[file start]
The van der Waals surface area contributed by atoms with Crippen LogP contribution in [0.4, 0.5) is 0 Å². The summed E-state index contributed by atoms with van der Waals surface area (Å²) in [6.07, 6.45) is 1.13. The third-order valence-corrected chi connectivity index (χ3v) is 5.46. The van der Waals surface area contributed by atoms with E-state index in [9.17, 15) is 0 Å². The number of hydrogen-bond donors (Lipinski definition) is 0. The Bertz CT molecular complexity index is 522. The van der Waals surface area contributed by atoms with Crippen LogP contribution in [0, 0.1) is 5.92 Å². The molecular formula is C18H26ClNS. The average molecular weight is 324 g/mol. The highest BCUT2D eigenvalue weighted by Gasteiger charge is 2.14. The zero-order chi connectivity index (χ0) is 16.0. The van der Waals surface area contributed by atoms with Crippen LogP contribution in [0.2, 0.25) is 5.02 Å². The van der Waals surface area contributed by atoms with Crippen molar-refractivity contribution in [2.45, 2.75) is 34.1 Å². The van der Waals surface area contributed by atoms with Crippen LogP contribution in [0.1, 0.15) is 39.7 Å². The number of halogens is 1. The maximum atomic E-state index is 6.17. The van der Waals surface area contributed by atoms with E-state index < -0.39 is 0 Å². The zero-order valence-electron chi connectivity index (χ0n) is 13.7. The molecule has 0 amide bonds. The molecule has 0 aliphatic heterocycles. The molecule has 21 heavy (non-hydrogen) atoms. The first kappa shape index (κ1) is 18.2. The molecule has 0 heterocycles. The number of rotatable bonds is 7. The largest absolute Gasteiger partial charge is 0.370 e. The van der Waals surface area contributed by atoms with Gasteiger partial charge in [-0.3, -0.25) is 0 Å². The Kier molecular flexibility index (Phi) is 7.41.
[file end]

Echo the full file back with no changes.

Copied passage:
The van der Waals surface area contributed by atoms with Crippen LogP contribution in [0.4, 0.5) is 0 Å². The summed E-state index contributed by atoms with van der Waals surface area (Å²) in [6.07, 6.45) is 1.13. The third-order valence-corrected chi connectivity index (χ3v) is 5.46. The van der Waals surface area contributed by atoms with E-state index in [9.17, 15) is 0 Å². The number of hydrogen-bond donors (Lipinski definition) is 0. The Bertz CT molecular complexity index is 522. The van der Waals surface area contributed by atoms with Crippen LogP contribution in [0, 0.1) is 5.92 Å². The molecular formula is C18H26ClNS. The average molecular weight is 324 g/mol. The highest BCUT2D eigenvalue weighted by Gasteiger charge is 2.14. The zero-order chi connectivity index (χ0) is 16.0. The van der Waals surface area contributed by atoms with Crippen LogP contribution in [0.2, 0.25) is 5.02 Å². The van der Waals surface area contributed by atoms with Crippen molar-refractivity contribution in [2.45, 2.75) is 34.1 Å². The van der Waals surface area contributed by atoms with Crippen LogP contribution in [0.1, 0.15) is 39.7 Å². The number of halogens is 1. The maximum atomic E-state index is 6.17. The van der Waals surface area contributed by atoms with E-state index < -0.39 is 0 Å². The zero-order valence-electron chi connectivity index (χ0n) is 13.7. The molecule has 0 amide bonds. The molecule has 0 aliphatic heterocycles. The molecule has 21 heavy (non-hydrogen) atoms. The first kappa shape index (κ1) is 18.2. The molecule has 0 heterocycles. The number of rotatable bonds is 7. The largest absolute Gasteiger partial charge is 0.370 e. The van der Waals surface area contributed by atoms with Gasteiger partial charge in [-0.3, -0.25) is 0 Å². The Kier molecular flexibility index (Phi) is 7.41.